From the Binghamton Press, September 7, 1955
While many Americans have feelings of ill will towards that often maligned institution called the Internal Revenue Service, its 140-year history has seen the likes of George Sewall Boutwell and Columbus Delano (both former Congressmen and Cabinet members) serve as its Commissioner. In its long history, the IRS has also had two oddly named individuals serve as its head, Green Berry Raum (1876-1883) and the man profiled today, Mr. Owington Gordon Delk Jr. Despite being the acting head of the venerable IRS, little information could be found on Mr. Delk, whose terms in office came about due to resignations by prior IRS commissioners.
O. Gordon Delk (as most sources list him) was born in Virginia on December 28, 1911, a son of Owington Gordon (1881-1956) and Lena Frances Tulloss Delk (1891-1970). Little is known of Delk's early years, although notice is given as to his entering government service in 1928 "as a messenger in the general accounting office." He later went on to study accounting at George Washington University and graduated from the Southeastern University in Washington, D.C. with a Bachelor of Laws degree. Following his graduation Delk was involved in "banking and farming in and around Smithfield" and he later married to Frances Channell (1915-2012), with whom he would have three children, son O. Gordon Delk III (1950-1972) and daughters Sarah and Emily.
O. Gordon Delk Jr. was appointed as Deputy Commissioner of Internal Revenue on March 30, 1953, serving under Commissioner Thomas Coleman Andrews. On October 31, 1955, Andrews resigned from the post to return to his earlier position as an insurance company executive and Delk became acting commissioner. He served until December 4th of that year when Rhode Island native Russell C. Harrington took over as Commissioner.
From the Gastonia Gazette, November 1, 1955.
Delk returned to his duties as deputy commissioner under Harrington until similar circumstances arose in September of 1958. Russell Harrington resigned as commissioner and Delk once again became acting head of the IRS. Despite serving as the top IRS official for a combined total of 68 days, his second term in the post saw a confrontation arise between the IRS and Arkansas Governor Orval Faubus (1910-1994). As the Tonawanda News related in its October 8, 1958 edition, an error in IRS accounting made it appear that Faubus "owed income taxes on $105,499.14." Governor Faubus, well known at the time for being outspoken on his views regarding segregation, publicly chastised the IRS, noting that the government was trying to punish him for his views and stance against school integration. Arkansas IRS District Commissioner Curtis R. Mathis proclaimed that "somebody goofed" in regards to the mistake, but acting commissioner Delk was quoted as taking a "less than apologetic attitude" to the situation, noting that "Faubus' overall tax affairs are still under scrutiny."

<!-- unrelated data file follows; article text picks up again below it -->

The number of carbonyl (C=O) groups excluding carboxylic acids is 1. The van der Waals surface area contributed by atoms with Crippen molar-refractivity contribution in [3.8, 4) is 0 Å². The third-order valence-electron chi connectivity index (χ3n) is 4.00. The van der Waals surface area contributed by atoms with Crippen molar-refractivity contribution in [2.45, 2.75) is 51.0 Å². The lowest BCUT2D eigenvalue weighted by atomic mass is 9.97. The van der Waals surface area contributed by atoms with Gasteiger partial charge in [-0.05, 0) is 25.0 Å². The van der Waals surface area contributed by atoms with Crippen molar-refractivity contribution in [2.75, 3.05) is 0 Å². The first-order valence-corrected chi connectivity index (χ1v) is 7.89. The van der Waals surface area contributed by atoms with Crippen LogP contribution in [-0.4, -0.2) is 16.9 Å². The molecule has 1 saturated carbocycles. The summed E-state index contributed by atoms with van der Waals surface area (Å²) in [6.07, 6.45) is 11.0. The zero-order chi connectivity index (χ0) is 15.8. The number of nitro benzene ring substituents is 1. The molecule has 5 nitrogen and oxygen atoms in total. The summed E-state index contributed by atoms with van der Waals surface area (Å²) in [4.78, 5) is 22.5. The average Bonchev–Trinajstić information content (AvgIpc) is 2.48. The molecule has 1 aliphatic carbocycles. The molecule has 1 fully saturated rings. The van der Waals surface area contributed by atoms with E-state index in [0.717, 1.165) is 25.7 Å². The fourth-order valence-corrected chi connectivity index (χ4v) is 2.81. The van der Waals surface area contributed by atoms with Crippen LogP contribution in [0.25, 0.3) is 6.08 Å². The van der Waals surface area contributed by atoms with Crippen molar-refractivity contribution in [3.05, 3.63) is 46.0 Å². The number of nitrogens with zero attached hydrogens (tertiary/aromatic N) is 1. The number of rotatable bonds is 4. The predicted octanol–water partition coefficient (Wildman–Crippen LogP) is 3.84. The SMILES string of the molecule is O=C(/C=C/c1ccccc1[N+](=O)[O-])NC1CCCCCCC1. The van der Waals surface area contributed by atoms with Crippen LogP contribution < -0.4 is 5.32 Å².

Following the conclusion of his second stint as acting IRS Commissioner, Delk resigned from the Internal Revenue Service and was awarded a civilian service medal by the U.S. Treasury Department in January 1959. Little could be found on Delk's later years, although it is known that he resided in Punta Gorda, Florida for a number of years, and in 1977 was named to the Civic Advisory Council at the Medical Center Hospital in that city. A death notice for Delk (published in the February 10, 1990 edition of the Hampton Roads Daily Press) also notes that he was a past financial executive for the RCA Corporation, but fails to mention his length of service with that company.
O. Gordon Delk died at age 78 on February 8, 1990 in Punta Gorda, Florida and was later interred at the Saint Luke's Cemetery in Smithfield, Virginia. He was survived by both of his daughters and his wife Frances, who died in June 2012 at age 96.